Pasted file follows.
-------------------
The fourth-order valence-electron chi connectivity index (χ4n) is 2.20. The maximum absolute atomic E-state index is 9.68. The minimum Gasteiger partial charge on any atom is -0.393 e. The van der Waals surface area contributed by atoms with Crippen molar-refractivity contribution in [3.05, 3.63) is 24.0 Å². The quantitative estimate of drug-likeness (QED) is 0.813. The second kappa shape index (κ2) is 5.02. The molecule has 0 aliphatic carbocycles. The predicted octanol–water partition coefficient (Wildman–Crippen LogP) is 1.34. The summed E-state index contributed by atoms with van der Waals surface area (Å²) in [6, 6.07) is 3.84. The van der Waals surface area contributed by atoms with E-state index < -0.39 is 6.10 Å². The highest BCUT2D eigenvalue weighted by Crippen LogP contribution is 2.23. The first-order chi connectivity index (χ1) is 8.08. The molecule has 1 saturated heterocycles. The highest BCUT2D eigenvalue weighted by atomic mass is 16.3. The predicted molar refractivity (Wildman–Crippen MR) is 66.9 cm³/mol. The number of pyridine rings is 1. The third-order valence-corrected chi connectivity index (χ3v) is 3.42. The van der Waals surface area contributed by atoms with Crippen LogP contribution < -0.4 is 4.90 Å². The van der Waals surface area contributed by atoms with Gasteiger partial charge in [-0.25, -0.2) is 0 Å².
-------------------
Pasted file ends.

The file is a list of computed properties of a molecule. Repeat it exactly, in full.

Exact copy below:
The fourth-order valence-electron chi connectivity index (χ4n) is 2.20. The maximum absolute atomic E-state index is 9.68. The minimum Gasteiger partial charge on any atom is -0.393 e. The van der Waals surface area contributed by atoms with Crippen molar-refractivity contribution in [3.05, 3.63) is 24.0 Å². The quantitative estimate of drug-likeness (QED) is 0.813. The second kappa shape index (κ2) is 5.02. The molecule has 0 aliphatic carbocycles. The predicted octanol–water partition coefficient (Wildman–Crippen LogP) is 1.34. The summed E-state index contributed by atoms with van der Waals surface area (Å²) in [6, 6.07) is 3.84. The van der Waals surface area contributed by atoms with E-state index < -0.39 is 6.10 Å². The highest BCUT2D eigenvalue weighted by Crippen LogP contribution is 2.23. The first-order chi connectivity index (χ1) is 8.08. The molecule has 1 saturated heterocycles. The highest BCUT2D eigenvalue weighted by atomic mass is 16.3. The predicted molar refractivity (Wildman–Crippen MR) is 66.9 cm³/mol. The number of pyridine rings is 1. The third-order valence-corrected chi connectivity index (χ3v) is 3.42. The van der Waals surface area contributed by atoms with Crippen LogP contribution < -0.4 is 4.90 Å². The van der Waals surface area contributed by atoms with Gasteiger partial charge in [-0.25, -0.2) is 0 Å².